“Sam shared the realization that the then-new tools being developed and improved in molecular and structural biology were making possible the dream of studying the many important but previously inaccessible molecules critical for cellular function,” Thompson wrote in his tribute.

Upon his return to the NIH in 1996, he joined the National Institute of Environmental Sciences in Research Triangle Park, North Carolina. He first served as deputy director and then acting director until 2009, at which point he focused solely on the work in his own lab. 

Over his lifetime, Wilson received many awards and honors. In 2009, he was elected as a fellow by the American Association for the Advancement of Science. He was frequently invited to serve as a keynote speaker for symposia.

In 2015, he received the highest honor given to an intramural scientist, an NIH Director’s Award. More specifically, he won the Ruth L. Kirschstein Mentoring Award. More than 100 former students and colleagues turned out to celebrate him. (In an NIEHS newsletter that year, you can see a special cake shaped like DNA polymerase beta, with fondant repair workers meant to depict its key role in base-excision repair.)

In a 2020 tribute, Philip C. Hanawalt of Stanford University described Wilson’s teaching style: “(He) developed a unique ability to explain details of the complex structures revealed by crystallography in a straight-forward manner that could be understood and appreciated by students and others, who were not experienced in X-ray crystallography and the interpretation of resulting molecular models..”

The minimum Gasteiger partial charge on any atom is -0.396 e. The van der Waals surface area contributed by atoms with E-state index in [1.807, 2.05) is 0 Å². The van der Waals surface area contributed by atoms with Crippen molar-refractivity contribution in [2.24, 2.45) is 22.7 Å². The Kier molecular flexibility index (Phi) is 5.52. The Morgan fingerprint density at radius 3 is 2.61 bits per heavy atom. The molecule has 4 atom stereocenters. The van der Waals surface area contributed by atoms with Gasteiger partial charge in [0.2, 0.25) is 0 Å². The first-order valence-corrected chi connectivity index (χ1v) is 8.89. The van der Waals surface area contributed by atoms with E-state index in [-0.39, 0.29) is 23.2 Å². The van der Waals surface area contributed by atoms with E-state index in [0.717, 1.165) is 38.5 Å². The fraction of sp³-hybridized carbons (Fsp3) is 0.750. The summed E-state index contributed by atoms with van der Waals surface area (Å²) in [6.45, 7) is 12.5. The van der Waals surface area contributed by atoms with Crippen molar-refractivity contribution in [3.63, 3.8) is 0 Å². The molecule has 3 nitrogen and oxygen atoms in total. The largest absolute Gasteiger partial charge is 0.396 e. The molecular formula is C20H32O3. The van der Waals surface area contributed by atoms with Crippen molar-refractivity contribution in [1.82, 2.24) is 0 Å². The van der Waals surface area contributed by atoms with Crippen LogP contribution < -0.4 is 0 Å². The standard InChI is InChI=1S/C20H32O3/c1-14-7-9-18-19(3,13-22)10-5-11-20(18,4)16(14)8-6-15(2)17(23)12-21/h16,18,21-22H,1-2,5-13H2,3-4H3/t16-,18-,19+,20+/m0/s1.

At the time of his death, Wilson was head of the DNA Repair and Nucleic Acid Enzymology Group at NIEHS and held a second appointment at the institute’s Epigenetics and Stem Cell Biology Laboratory.

He was preceded in death by his namesake son. He is survived by his wife, daughter, grandchildren and a brother.

A timely tribute

In 2020, the journal DNA Repair, for which Sam Wilson had served as editor-in-chief since 2011, compiled a collection in Wilson’s honor.

In his editorial, Philip C. Hanawalt of Stanford University wrote that the contributors wanted “to honor him for his numerous fundamental contributions as a pioneer and leader in the field of genomic maintenance, and for his generous and thoughtful support of his associates.

Bennett Van Houten, who was recruited to the Sealy Center for Molecular Science at Galveston during Wilson’s time there and who later overlapped with Wilson at the National Institutes of Health, provided several figures and tables of interest: a graph showing Wilson’s volume of publications during his 55-year career, a keyword interactome, a list of Wilson lab personnel and a co-authorship interactome.

Dozens of other scientists contributed reviews on DNA polymerases and DNA repair. See the full open-access collection.

Angela Hopp

Angela Hopp is executive editor of ASBMB Today and communications director for the ASBMB.